Administration and Programs
Weissman Preservation Center
Weissman Preservation Center
The Weissman Preservation Center (WPC), which is named in honor of Paul M. Weissman '52 and Harriet L. Weissman, sustained a high level of service to the Harvard community during a remarkably tumultuous year. All WPC programs strive to support the preservation of library collections across Harvard, employing complex, collaborative strategies.
Special Collections Conservation
The Weissman Preservation Center specializes in the conservation of the rare and unique books, manuscripts, maps, drawings, scores, photographs, and other objects that comprise Harvard's greatest treasures. WPC's special collections conservation laboratory provides centralized, professionally managed conservation services ranging from assessment and analysis of single objects and whole collections to comprehensive conservation treatments carried out at the highest level of practice. During FY 2009, the lab worked on 17,839 items—an increase of more than 10% over FY 2008.
Conservation of special collections materials grows increasingly complex as new and difficult treatments are performed on paper and parchment, as fragile items are prepared for large-scale imaging projects, and as libraries consolidate and collections are relocated. Throughout FY 2009, WPC conservators and technicians were challenged to learn new skills and to work in teams to accomplish ambitious goals.
For example, the use of re-moistenable and solvent-set tissues has a growing impact on the repair of paper and parchment. Originally used to facilitate on-site “quick repairs” in libraries rather than the Weissman Lab, the method has proven so effective and the treatment of such high quality that it is now used regularly in the WPC lab.
The Straus Center for Conservation at the Harvard Art Museum has loaned the WPC a highly specialized video spectral comparator (VSC), which can expose materials to different light wavelengths—e.g., ultra-violet, visible spectrum, and infrared—and capture high-resolution images of the results. The VSC facilitates examination of material composition and deterioration. Specifically, it detected fluorescence in the highly problematic iron gall ink found in the 90 Keats letters from Houghton Library, revealed text obscured by labels on the verso of photographs, and identified the adhesive layer between paper and cloth on Naxi scrolls from the Harvard-Yenching Library.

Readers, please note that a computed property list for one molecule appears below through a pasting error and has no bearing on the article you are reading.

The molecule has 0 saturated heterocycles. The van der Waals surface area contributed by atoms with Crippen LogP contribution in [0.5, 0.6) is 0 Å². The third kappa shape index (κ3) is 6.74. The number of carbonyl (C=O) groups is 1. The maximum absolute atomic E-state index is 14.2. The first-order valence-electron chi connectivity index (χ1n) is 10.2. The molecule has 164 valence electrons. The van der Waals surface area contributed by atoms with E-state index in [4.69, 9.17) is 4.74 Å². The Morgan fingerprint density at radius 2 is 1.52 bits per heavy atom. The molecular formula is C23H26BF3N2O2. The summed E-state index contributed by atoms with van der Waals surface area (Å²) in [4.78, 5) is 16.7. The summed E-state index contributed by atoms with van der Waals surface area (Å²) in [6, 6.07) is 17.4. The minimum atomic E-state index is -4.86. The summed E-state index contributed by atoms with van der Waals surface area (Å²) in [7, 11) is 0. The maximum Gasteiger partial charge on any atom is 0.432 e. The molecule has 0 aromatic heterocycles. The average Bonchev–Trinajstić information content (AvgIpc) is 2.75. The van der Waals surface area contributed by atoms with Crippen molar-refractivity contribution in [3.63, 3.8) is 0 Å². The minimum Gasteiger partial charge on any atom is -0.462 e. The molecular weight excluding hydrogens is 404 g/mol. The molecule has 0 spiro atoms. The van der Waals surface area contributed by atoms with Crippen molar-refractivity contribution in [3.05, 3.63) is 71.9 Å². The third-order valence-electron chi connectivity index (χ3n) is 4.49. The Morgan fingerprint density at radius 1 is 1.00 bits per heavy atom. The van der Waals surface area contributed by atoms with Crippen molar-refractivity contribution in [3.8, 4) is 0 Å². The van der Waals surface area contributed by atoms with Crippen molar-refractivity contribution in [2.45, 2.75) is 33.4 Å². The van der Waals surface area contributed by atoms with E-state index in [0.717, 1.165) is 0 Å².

The WPC purchased an XRF (X-ray fluorescence) element analyzer to assist with the identification of media, particularly photographic prints. The analyzer's sensor detects the elements present on a photograph, and the presence or absence of certain elements can provide conclusive proof of print type. This is especially useful with photographic prints because they are often difficult to identify by eye.
A rare poster from Abraham Lincoln's presidential campaign is also of particular interest. The 40-by-60-inch woodblock-printed broadside is a powerful image of a federal eagle and shield bordered by stars and smaller shields. Before treatment, the brittle paper was riddled with a network of tears and splits, covered with heavy grime, and peeling away from a desiccated fabric backing. Fragments and loose pieces rained down each time the object was moved. WPC conservators bathed the poster in de-ionized water to reduce overall discoloration, removed the inappropriate fabric backing and associated adhesive, re-backed the poster with Japanese paper and wheat-starch paste, repositioned a multitude of fragments, and matted and framed the broadside.
A growing number of problems or projects are too large for one conservator to handle, so teams are formed to meet each new challenge. HUL's Open Collections Program (OCP) required conservators and technicians to work on ad hoc teams with OCP staff, a collection curator, and photographers. They assessed the condition of hundreds of items and performed treatments on 106 rare bound manuscripts before scanning.
Among the collections surveyed, cleaned, or re-housed were:
Among the items treated were:
Additional items relating to the Ballets Russes collections in the Harvard Theatre Collection of Houghton Library were prepared for exhibition.
To track the thousands of items that are examined and treated in the WPC lab, staff members utilize a custom-developed software program called “A Conservation Records Network,” or “ACORN.” In June 2009, a new version of the software was released with significant enhancements. Now web-based, ACORN is more user-friendly and has better functionality. It can allow tracking of work by curators in the libraries and entry of non-treatment work or work done outside the lab (i.e., surveys and emergency response).
Photograph Cataloging and Metadata Production
Cataloging efforts focused largely on Harvard College Library collections being prepared for digitization or, in the case of the Fine Arts Library (FAL), for its move to the former Littauer Library.
The Fine Arts Library move, which took place at the end of June 2009, marked the completion of the official FAL cataloging project that was begun in FY 2007. During the past fiscal year, 49 collections containing more than 324,000 images were researched and cataloged. Many of the collections had been processed minimally and presented difficult challenges for analysis and description. As in previous years, creating catalog records in HOLLIS greatly increased access to these collections. In one notable example, a researcher from Kyushu University in Japan, trying to locate a collection of materials compiled by the archaeologist Umehara Sueji, was able to identify the collection in HOLLIS only a few days after the catalog record was created.